Most of the country is warming up now. In our area, April means that trees go from gray to green. Now, when I walk in the woods I’m on the look-out for snakes… especially when I’m crossing logs. Basically, snakes come in two important categories… venomous, and non-venomous, although, in the extreme South, there are some invasive species of very large constrictors. Generally speaking, venomous snakes in the U.S. are pit-vipers and have a pronounced triangular head, with only a few exceptions such as Coral Snakes and Cottonmouths. Of the 120 species of snakes in the U.S., only 17 produce poison that can seriously harm man, and death from snake bite is a rarity.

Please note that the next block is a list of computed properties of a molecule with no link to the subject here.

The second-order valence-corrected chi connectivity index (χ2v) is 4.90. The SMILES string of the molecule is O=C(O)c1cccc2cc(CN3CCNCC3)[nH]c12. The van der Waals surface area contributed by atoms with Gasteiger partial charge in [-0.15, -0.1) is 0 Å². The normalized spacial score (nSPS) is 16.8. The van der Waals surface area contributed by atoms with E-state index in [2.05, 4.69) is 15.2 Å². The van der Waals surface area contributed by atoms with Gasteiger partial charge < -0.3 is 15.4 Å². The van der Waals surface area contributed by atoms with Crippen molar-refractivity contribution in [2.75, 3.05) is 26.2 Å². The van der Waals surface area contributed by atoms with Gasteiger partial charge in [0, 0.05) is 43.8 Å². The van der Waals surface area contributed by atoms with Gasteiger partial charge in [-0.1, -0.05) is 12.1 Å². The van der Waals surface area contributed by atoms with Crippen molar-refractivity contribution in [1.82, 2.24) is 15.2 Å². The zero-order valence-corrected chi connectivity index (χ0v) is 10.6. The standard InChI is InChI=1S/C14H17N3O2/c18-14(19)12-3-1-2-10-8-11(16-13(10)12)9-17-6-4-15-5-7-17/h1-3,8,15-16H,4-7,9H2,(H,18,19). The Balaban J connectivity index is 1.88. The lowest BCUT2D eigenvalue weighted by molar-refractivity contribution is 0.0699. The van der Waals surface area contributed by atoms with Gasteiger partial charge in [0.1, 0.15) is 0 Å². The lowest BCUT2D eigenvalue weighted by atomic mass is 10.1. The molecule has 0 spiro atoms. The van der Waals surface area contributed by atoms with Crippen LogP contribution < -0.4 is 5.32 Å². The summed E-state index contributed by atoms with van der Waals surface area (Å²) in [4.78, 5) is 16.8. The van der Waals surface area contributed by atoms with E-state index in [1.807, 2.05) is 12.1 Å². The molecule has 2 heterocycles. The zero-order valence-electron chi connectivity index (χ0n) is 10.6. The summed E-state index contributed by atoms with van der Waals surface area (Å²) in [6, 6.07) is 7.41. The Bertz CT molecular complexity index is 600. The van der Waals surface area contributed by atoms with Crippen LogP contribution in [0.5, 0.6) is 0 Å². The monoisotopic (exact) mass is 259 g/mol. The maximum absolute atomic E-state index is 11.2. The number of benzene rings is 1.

I don’t promote handling snakes, and I usually give them plenty of distance. Some folks go ballistic and say that the only good snake is a dead snake… but I disagree… take for example the Black Snake (also known as a Racer). The mountain folk in my area say that black snakes keep away poisonous snakes, so it’s always comforting to see one. They average 4 feet in length and their diet consists of small mammals, birds, insects, frogs, lizards, and… other snakes. King snakes are known for this too. I have known folks who kill these snakes but these snakes seem quite beneficial to me. A few weeks ago I was searching for poles for my teepee and suddenly became aware of a Black Snake (see photo). I was happy that my phone has a camera, so that I was able to capture this encounter. It was a good sign on my path. We parted ways peacefully and I felt richer for the experience.